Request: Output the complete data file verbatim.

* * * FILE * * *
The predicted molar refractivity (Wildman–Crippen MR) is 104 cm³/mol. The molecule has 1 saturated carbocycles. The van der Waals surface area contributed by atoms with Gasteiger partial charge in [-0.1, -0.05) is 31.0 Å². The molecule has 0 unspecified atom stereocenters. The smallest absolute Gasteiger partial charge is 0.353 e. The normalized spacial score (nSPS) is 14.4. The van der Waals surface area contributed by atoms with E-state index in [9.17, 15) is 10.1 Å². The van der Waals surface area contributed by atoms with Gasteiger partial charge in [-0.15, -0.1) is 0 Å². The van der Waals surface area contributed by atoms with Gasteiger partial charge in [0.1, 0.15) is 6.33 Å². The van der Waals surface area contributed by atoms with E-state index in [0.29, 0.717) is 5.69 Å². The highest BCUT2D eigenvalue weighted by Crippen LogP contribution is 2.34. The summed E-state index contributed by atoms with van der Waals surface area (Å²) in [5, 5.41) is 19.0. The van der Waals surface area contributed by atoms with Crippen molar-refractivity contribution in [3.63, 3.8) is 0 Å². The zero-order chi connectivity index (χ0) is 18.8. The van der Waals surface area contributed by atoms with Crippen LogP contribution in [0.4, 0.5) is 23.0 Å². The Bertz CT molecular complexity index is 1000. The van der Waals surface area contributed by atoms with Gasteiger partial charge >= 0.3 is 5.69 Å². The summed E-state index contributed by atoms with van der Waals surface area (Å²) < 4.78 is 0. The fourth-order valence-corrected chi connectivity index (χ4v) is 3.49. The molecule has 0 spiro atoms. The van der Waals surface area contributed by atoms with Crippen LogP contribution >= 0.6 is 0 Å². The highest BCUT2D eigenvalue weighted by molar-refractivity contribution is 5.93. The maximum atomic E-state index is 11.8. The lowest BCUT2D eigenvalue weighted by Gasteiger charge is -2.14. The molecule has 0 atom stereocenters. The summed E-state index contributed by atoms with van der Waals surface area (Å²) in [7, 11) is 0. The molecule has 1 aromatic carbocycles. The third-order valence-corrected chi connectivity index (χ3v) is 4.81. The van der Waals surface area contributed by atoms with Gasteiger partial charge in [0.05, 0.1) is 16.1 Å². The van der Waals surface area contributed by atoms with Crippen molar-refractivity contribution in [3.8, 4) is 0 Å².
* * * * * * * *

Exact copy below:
The predicted molar refractivity (Wildman–Crippen MR) is 104 cm³/mol. The molecule has 1 saturated carbocycles. The van der Waals surface area contributed by atoms with Gasteiger partial charge in [-0.1, -0.05) is 31.0 Å². The molecule has 0 unspecified atom stereocenters. The smallest absolute Gasteiger partial charge is 0.353 e. The normalized spacial score (nSPS) is 14.4. The van der Waals surface area contributed by atoms with E-state index in [9.17, 15) is 10.1 Å². The van der Waals surface area contributed by atoms with Gasteiger partial charge in [-0.15, -0.1) is 0 Å². The van der Waals surface area contributed by atoms with Gasteiger partial charge in [0.1, 0.15) is 6.33 Å². The van der Waals surface area contributed by atoms with E-state index in [0.29, 0.717) is 5.69 Å². The highest BCUT2D eigenvalue weighted by Crippen LogP contribution is 2.34. The summed E-state index contributed by atoms with van der Waals surface area (Å²) in [5, 5.41) is 19.0. The van der Waals surface area contributed by atoms with Crippen molar-refractivity contribution in [3.63, 3.8) is 0 Å². The zero-order chi connectivity index (χ0) is 18.8. The van der Waals surface area contributed by atoms with Crippen LogP contribution in [0.4, 0.5) is 23.0 Å². The Bertz CT molecular complexity index is 1000. The van der Waals surface area contributed by atoms with Gasteiger partial charge >= 0.3 is 5.69 Å². The summed E-state index contributed by atoms with van der Waals surface area (Å²) < 4.78 is 0. The fourth-order valence-corrected chi connectivity index (χ4v) is 3.49. The molecule has 0 spiro atoms. The van der Waals surface area contributed by atoms with Crippen LogP contribution >= 0.6 is 0 Å². The highest BCUT2D eigenvalue weighted by molar-refractivity contribution is 5.93. The maximum atomic E-state index is 11.8. The lowest BCUT2D eigenvalue weighted by Gasteiger charge is -2.14. The molecule has 0 atom stereocenters. The summed E-state index contributed by atoms with van der Waals surface area (Å²) in [7, 11) is 0. The molecule has 1 aromatic carbocycles. The third-order valence-corrected chi connectivity index (χ3v) is 4.81. The van der Waals surface area contributed by atoms with Gasteiger partial charge in [0.05, 0.1) is 16.1 Å². The van der Waals surface area contributed by atoms with Crippen molar-refractivity contribution in [3.8, 4) is 0 Å².